By Josh Moon
Alabama Political Reporter
The Alabama graduation rates were “misreported.”
That was the official line from the Alabama Department of Education last week, as officials there were forced to finally announce what they’ve known for years.
That Alabama’s graduation rates are bogus.
Don’t be fooled by the claims of surprise from anyone. Not from State School Board members. Not from the Governor, who is a board member. No one.
Because they were all provided this information way back in 2012.
I know this because I’m the one who provided it.
In a number of interviews for newspaper stories, I explained to officials at ALSDE in detail how this was being done across the State and asked for their plans to correct it. I reported it to all who would read for months, if not years.
But I’m going to lay this out for you – again. Now that everyone seems to be paying attention.
The biggest fraud, ALSDE officials said, came from the individual systems, which were misstating student records and awarding diplomas that were not earned, according to an ALSDE press release.
What drew the US Department of Education’s attention to Alabama’s graduation rates was a remarkable 17-percentage point increase between 2011 and 2015, despite no correlating increase in other benchmarks.
How it happened is fairly easy to figure out.
In 2011, Alabama started a variety of programs, including grade and credit recovery programs, to help cut its dropout rates. The recovery courses allow students to quickly retake a portion of a course or a portion of a course that he or she has failed.
These courses are supposed to be closely monitored and strict guidelines are in place that dictate which students are eligible, how much course credit they can receive and whether they’ve learned the required material.
Despite those guidelines, the courses have been abused from the start by overburdened teachers and administrators who are under pressure to show improvements in classroom failure rates and increase graduation rates.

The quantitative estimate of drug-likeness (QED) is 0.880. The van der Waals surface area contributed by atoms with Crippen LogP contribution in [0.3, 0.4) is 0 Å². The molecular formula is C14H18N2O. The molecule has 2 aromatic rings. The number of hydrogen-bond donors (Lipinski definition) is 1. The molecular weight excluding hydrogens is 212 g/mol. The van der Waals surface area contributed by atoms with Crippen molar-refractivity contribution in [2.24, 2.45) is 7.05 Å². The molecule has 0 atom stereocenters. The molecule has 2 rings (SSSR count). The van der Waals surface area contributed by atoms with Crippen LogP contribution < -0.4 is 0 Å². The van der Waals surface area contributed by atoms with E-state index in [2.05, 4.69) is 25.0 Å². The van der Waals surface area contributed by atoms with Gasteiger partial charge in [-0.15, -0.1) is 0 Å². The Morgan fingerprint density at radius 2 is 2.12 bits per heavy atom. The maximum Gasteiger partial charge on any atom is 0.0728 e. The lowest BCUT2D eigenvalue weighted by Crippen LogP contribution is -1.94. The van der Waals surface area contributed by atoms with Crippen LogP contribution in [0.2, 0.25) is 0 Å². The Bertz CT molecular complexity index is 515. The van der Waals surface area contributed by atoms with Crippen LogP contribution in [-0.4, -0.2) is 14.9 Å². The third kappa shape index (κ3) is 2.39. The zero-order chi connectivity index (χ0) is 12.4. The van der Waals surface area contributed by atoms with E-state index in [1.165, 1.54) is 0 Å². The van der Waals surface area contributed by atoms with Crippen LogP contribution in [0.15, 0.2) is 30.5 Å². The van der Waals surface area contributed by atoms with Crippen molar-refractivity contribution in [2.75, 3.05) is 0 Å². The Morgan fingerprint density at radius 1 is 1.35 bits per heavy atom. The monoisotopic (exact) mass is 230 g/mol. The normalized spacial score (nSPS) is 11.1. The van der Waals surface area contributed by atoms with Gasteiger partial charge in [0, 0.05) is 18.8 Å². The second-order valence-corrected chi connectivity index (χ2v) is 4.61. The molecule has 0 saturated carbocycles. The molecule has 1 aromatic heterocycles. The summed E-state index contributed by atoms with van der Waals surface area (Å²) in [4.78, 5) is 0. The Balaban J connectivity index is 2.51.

The stories I wrote in 2012 focused on the Montgomery County system and its recovery system fraud, along with the outright changing of grades. Montgomery educators who should know better were participating in what ALSDE deemed “systemic” fraud, including handing out grades to students in borderline-bogus recovery courses.
Students in those courses often failed to meet requirements, did little to no work, often failed the work they did and received grades that were more than the maximum recovery grades allowed. The teachers from the students’ original course often refused to sign off on the recovery slips and were threatened with suspensions or were reassigned in the system as a means of retaliation.
This happened at R.E. Lee High, Jeff Davis High and Sidney Lanier High. It was documented. It was clear.
And it was even more appalling than it seems.
At Lanier, when the data entry clerk refused to input the phony recovery forms that lacked the teachers’ signatures, she was suspended by the principal. When she went to the central office to complain about her mistreatment, she was removed from suspension and ordered to follow her principals’ instructions – something she still wouldn’t do until she received written instructions to violate the rules and award grades that would ultimately provide a worthless diploma to a student.
Here’s how bad things were: that Lanier principal, Michael Gibbs, provided those written instructions.
Even worse: Gibbs, and all but two of the seven MPS administrators who participated in these schemes, is still working in the system today. Gibbs is listed as an assistant principal at a middle school.
Because the state failed on a spectacular level to prove their participation in the grade-changing fiasco, despite witnesses and evidence galore.
And the reason it failed so spectacularly is because, given the way this recovery system operates, it’s almost impossible to hold a teacher or administrator accountable for toying with it. Because that’s sort of the idea.
It’s no coincidence that graduation rates started to skyrocket the year after the program was implemented.
But here’s the worst part. In Montgomery and Selma, the students who were most often provided the inflated recovery grades were the student enrolled in alternative courses.
The bad kids. The problem kids. The kids who disrupted classes. The kids with learning disabilities.
The problem is, more often than not, those are also the kids who lack any form of guidance at home, who live in poverty so severe you can’t imagine it and who have one chance – and only one chance – to make it in this world.
That’s by receiving a quality education.
Alabama schools robbed those kids of that. And now a whole bunch of people are pretending they didn’t know.